Alleged rape shocks El Camino’s international community


The alleged victim of the reported rape that occurred blocks away from El Camino last Friday was an international student, chemistry assistant professor Pete Doucette said Monday.

Out of the 24,623 students who attended EC last semester, “650 are international students and close to 85% come from Southeast and Northeast Asia,” Leonid Rachman of the International Student Program said.

“They come from cultures where guns don’t exist,” Rachman added. “They come from a culture where crime carries much more steeper sentences.”

Jovielle Marantan, 20, computer science major and president of the EC international club comes from the Philippines. He said that he also lives in Gardena but he’s never heard of something like last week’s reported crime to have happened in the neighborhood.

“In my area, once in a while police are driving around. Its basically next to Target and I see police but it’s pretty safe,” Marantan said. “When I heard about this (crime) I was shocked.”

Marantan reiterated the difficulties internationals face when they first get to California.

“International students, especially females, have to be emotionally strong. They’re pretty much lonely and they’re looking for friends,” Marantan said. “Then something like this happens to them; its going to break their confidence. It’s like destroying their human nature.”

Mariko Tada, 19, business major came from Japan eight months ago and now lives in Torrance. She said that she never feels fear back in her home country like she does in SoCal.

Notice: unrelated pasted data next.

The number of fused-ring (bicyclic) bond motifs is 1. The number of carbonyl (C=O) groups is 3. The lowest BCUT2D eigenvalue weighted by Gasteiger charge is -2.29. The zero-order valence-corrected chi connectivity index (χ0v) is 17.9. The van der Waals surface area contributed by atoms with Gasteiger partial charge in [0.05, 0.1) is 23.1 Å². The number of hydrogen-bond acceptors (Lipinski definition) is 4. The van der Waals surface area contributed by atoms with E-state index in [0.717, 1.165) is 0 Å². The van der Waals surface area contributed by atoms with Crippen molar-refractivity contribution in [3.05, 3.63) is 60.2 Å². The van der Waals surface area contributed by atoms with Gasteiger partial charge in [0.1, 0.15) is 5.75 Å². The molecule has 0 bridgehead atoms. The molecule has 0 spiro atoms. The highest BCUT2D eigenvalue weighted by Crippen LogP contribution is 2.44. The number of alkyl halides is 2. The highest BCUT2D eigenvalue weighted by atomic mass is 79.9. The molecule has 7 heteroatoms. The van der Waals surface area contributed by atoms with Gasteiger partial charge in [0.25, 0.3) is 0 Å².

“I cannot walk alone down Crenshaw Boulevard,” Tada said.

Ana Chkihivadze, 22, fashion design major lives just a couple of blocks from where the alleged rape happened. She came from the country of Georgia, just south of Russia, five months ago and said she was warned about the crime rate in her Gardena neighborhood before she moved in.

“They used to tell me ‘don’t move there, its really ghetto,'” Chkihivadze said. “I walk the street where this girl was (allegedly) raped all the time so I’m really scared right now.”

Rachman highlighted the key contrast between an average-American student going through a traumatic experience compared to that of a foreign student.

“(International students are) victims of crime like everyone else and even more,” Rachman said. “If you’re a victim of a crime you run to your parents. They cannot, they have no one around.”

Editor’s note: An earlier version of this story said Pete Doucette talked about the victim of the alleged rape last week. It’s been corrected to its correct date, Monday. Pete Doucette was also identified as an instructor. His title has been changed to assistant professor.